A senior Gulf Arab official said on Sunday the European Union was "not serious" about forging a long-stalled free trade pact with the Gulf Cooperation Council (GCC).

"They (EU) want to keep restrictions on our exports, tax our products and be nice to European producers of petrochemicals," said Abdullah Al-Kuwaiz, general manager of Bahrain-based Gulf International Bank (GIB).

GIB is majority-owned by state agencies of the six GCC countries Saudi Arabia, Kuwait, the United Arab Emirates, Qatar, Bahrain and Oman.

Iran seeks foreign partners for LNG projects

Iran is looking for foreign partners to set up two major liquefied natural gas (LNG) projects by 2005, a senior Iranian official said on Monday.

"We are looking for two major international groups which can provide modern technology and take charge of marketing and shipping," said Ahmed Rahgozar, deputy managing director of international affairs at National Iranian Oil Company (NIOC).

Briefing international oil and gas executives at a gas seminar in the Qatari capital, Rahgozar said the two projects are aimed at tapping Iran's mammoth gas reserves to produce 15 millions tonnes a year of LNG in the country's third five-year plan which began this year.

Iraq willing to do business with Kuwait

Iraq is willing to sign contracts with Kuwaiti companies as part of the UN-sponsored program that lets Iraq sell oil to purchase basic necessities, Iraqi Trade Minister Mohammed Mehdi Saleh said Monday.

"We affirm that we have no reservations about commercial transactions with Kuwaiti companies, if they asked to supply goods to Iraq as part of the 'oil-for-food' program," Saleh told the Iraqi parliament.

Iraq has commercial ties with most Arab countries, which account for 45 per cent of Iraq's trade, he said.

Iraq central bank ditches dollars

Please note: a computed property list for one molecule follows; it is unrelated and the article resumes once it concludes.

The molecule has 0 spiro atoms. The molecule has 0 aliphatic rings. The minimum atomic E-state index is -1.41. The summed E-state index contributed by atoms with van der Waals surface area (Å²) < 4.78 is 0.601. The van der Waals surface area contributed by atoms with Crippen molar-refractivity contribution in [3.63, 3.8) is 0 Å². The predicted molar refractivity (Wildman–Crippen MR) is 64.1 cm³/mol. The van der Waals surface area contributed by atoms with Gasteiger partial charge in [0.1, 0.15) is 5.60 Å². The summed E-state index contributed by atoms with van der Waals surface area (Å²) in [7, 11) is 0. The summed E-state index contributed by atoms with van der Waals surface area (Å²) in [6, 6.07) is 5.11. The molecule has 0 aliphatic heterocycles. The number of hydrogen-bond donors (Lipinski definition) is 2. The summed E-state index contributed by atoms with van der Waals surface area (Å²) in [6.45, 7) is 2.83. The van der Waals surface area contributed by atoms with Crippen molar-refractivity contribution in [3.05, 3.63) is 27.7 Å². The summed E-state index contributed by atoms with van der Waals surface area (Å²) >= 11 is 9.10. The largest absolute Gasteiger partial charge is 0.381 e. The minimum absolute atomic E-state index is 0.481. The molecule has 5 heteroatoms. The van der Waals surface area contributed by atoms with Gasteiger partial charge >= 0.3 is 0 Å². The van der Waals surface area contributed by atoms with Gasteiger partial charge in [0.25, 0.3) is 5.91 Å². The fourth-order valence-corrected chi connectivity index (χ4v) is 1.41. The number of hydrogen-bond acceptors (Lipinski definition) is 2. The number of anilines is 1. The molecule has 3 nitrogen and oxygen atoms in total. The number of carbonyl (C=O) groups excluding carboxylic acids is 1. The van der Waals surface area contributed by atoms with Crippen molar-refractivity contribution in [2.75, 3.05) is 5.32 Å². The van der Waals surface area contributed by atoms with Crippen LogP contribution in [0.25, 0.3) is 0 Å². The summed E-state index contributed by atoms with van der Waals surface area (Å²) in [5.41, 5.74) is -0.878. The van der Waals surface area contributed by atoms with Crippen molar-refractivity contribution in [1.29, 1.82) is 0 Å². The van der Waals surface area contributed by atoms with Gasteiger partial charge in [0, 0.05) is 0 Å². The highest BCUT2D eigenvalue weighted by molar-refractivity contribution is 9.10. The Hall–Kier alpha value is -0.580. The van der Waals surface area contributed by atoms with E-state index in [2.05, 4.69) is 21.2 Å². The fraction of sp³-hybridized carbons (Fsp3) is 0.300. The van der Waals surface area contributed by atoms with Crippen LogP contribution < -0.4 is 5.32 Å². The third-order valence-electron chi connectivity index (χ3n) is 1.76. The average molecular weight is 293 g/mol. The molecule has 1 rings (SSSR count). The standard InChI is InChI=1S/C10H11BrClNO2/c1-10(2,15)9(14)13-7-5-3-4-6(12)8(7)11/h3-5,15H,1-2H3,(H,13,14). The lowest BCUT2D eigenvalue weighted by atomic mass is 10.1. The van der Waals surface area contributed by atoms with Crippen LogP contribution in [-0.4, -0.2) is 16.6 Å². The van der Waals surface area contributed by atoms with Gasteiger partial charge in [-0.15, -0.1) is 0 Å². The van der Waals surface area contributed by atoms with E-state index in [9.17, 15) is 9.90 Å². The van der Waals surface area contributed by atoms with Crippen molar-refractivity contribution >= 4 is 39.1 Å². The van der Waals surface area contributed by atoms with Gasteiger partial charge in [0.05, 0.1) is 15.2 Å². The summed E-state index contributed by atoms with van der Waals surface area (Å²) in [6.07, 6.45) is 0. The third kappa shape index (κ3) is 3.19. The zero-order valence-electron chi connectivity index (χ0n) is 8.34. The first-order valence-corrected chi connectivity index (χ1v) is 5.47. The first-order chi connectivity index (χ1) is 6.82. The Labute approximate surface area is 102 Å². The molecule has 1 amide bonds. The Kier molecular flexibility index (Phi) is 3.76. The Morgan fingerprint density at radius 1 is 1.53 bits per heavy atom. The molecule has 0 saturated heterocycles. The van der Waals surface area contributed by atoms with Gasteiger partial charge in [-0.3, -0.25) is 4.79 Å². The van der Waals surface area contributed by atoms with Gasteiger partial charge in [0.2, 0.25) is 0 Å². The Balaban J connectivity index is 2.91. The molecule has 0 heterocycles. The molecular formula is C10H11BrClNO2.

Iraq's central bank has begun to buy european currencies, following Baghdad's decision to stop using the dollar, the INA agency reported.

The central bank said in a statement Sunday that it was "disposed to buying european currencies against their equivalent in American dollars".

The statement said that "the currencies which will be bought are the French franc, the German mark, the Austrian schilling, the pound sterling, the Dutch florin and the Italian lira".

Kuwait braces for biggest surplus in years

Oil-rich Kuwait, which made a record post-Gulf war surplus of 3.9 billion dollars last year, is bracing this year for the biggest surplus in almost two decades thanks to high oil prices, a think-tank said Saturday.

The independent Al-Shall Economic Consultants said that based on the current oil price and production level, Kuwait is expected to post 3.95 billion dollars of surplus during the 2000/2001 fiscal year.

Qatar sets up development fund

The wealthy Gulf emirate of Qatar on Sunday announced it had set up a development fund with launch capital of 200 million dollars to finance projects in Arab and Islamic countries.

The Qatar Fund for External Development was set up at the behest of the Emir Sheikh Hamad bin Khalifa Al-Thani to aid "economic development in the poorest Islamic countries," the official QNA news agency said.

Kuwait, Saudi Arabia and the United Arab Emirates have also launched similar funds financed largely through the oil and gas wealth of the Gulf.